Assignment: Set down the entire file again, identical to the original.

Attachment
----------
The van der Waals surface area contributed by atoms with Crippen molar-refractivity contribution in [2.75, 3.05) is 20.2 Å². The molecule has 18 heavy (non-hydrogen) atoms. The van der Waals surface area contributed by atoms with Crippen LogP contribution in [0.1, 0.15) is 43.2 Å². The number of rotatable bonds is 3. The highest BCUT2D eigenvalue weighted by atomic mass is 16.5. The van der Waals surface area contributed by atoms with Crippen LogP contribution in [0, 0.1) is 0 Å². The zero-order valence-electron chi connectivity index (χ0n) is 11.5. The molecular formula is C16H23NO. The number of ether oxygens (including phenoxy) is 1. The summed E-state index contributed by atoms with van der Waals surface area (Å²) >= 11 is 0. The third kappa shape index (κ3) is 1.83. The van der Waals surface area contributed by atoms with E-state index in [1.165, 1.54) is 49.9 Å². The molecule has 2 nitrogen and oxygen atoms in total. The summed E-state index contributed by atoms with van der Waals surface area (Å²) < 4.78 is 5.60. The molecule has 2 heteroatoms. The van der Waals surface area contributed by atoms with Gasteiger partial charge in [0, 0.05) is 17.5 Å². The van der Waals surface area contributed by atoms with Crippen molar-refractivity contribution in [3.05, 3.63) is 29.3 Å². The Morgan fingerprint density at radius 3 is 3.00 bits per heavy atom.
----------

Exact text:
The van der Waals surface area contributed by atoms with Crippen molar-refractivity contribution in [2.75, 3.05) is 20.2 Å². The molecule has 18 heavy (non-hydrogen) atoms. The van der Waals surface area contributed by atoms with Crippen LogP contribution in [0.1, 0.15) is 43.2 Å². The number of rotatable bonds is 3. The highest BCUT2D eigenvalue weighted by atomic mass is 16.5. The van der Waals surface area contributed by atoms with Crippen LogP contribution in [0, 0.1) is 0 Å². The zero-order valence-electron chi connectivity index (χ0n) is 11.5. The molecular formula is C16H23NO. The number of ether oxygens (including phenoxy) is 1. The summed E-state index contributed by atoms with van der Waals surface area (Å²) >= 11 is 0. The third kappa shape index (κ3) is 1.83. The van der Waals surface area contributed by atoms with E-state index in [1.165, 1.54) is 49.9 Å². The molecule has 2 nitrogen and oxygen atoms in total. The summed E-state index contributed by atoms with van der Waals surface area (Å²) < 4.78 is 5.60. The molecule has 2 heteroatoms. The van der Waals surface area contributed by atoms with Gasteiger partial charge in [0, 0.05) is 17.5 Å². The van der Waals surface area contributed by atoms with Crippen molar-refractivity contribution in [3.05, 3.63) is 29.3 Å². The Morgan fingerprint density at radius 3 is 3.00 bits per heavy atom.